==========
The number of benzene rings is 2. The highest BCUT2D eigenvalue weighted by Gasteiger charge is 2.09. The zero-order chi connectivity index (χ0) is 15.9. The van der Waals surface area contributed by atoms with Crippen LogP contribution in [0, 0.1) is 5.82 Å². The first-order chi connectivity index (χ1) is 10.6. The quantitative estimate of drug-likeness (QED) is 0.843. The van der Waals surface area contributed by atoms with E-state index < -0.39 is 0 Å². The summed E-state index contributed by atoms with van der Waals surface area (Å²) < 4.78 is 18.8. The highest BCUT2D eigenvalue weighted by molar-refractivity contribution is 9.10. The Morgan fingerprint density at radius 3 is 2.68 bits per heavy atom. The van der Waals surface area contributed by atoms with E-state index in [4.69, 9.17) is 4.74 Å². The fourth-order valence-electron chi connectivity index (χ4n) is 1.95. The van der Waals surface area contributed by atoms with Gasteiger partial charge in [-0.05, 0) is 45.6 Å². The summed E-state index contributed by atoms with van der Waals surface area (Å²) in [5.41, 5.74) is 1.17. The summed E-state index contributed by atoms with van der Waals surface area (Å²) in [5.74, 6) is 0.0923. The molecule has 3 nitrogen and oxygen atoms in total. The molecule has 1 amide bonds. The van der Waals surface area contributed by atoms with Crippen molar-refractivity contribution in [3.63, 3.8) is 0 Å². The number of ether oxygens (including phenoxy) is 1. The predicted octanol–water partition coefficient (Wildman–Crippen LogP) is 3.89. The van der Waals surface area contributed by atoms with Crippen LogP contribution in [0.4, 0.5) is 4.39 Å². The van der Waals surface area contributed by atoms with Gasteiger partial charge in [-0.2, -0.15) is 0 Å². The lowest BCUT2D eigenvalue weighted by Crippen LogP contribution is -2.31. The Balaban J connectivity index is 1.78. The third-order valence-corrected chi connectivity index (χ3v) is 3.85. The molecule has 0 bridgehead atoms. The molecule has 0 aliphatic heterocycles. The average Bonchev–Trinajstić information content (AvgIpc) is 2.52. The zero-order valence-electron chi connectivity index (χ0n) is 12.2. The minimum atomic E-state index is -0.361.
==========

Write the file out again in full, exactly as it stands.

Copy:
The number of benzene rings is 2. The highest BCUT2D eigenvalue weighted by Gasteiger charge is 2.09. The zero-order chi connectivity index (χ0) is 15.9. The van der Waals surface area contributed by atoms with Crippen LogP contribution in [0, 0.1) is 5.82 Å². The first-order chi connectivity index (χ1) is 10.6. The quantitative estimate of drug-likeness (QED) is 0.843. The van der Waals surface area contributed by atoms with E-state index < -0.39 is 0 Å². The summed E-state index contributed by atoms with van der Waals surface area (Å²) < 4.78 is 18.8. The highest BCUT2D eigenvalue weighted by molar-refractivity contribution is 9.10. The Morgan fingerprint density at radius 3 is 2.68 bits per heavy atom. The van der Waals surface area contributed by atoms with E-state index in [4.69, 9.17) is 4.74 Å². The fourth-order valence-electron chi connectivity index (χ4n) is 1.95. The van der Waals surface area contributed by atoms with Gasteiger partial charge in [-0.05, 0) is 45.6 Å². The summed E-state index contributed by atoms with van der Waals surface area (Å²) in [5.41, 5.74) is 1.17. The summed E-state index contributed by atoms with van der Waals surface area (Å²) in [5.74, 6) is 0.0923. The molecule has 3 nitrogen and oxygen atoms in total. The molecule has 1 amide bonds. The van der Waals surface area contributed by atoms with Crippen molar-refractivity contribution in [3.63, 3.8) is 0 Å². The number of ether oxygens (including phenoxy) is 1. The predicted octanol–water partition coefficient (Wildman–Crippen LogP) is 3.89. The van der Waals surface area contributed by atoms with Crippen LogP contribution in [0.4, 0.5) is 4.39 Å². The van der Waals surface area contributed by atoms with Gasteiger partial charge in [-0.2, -0.15) is 0 Å². The lowest BCUT2D eigenvalue weighted by Crippen LogP contribution is -2.31. The Balaban J connectivity index is 1.78. The third-order valence-corrected chi connectivity index (χ3v) is 3.85. The molecule has 0 bridgehead atoms. The molecule has 0 aliphatic heterocycles. The average Bonchev–Trinajstić information content (AvgIpc) is 2.52. The zero-order valence-electron chi connectivity index (χ0n) is 12.2. The minimum atomic E-state index is -0.361.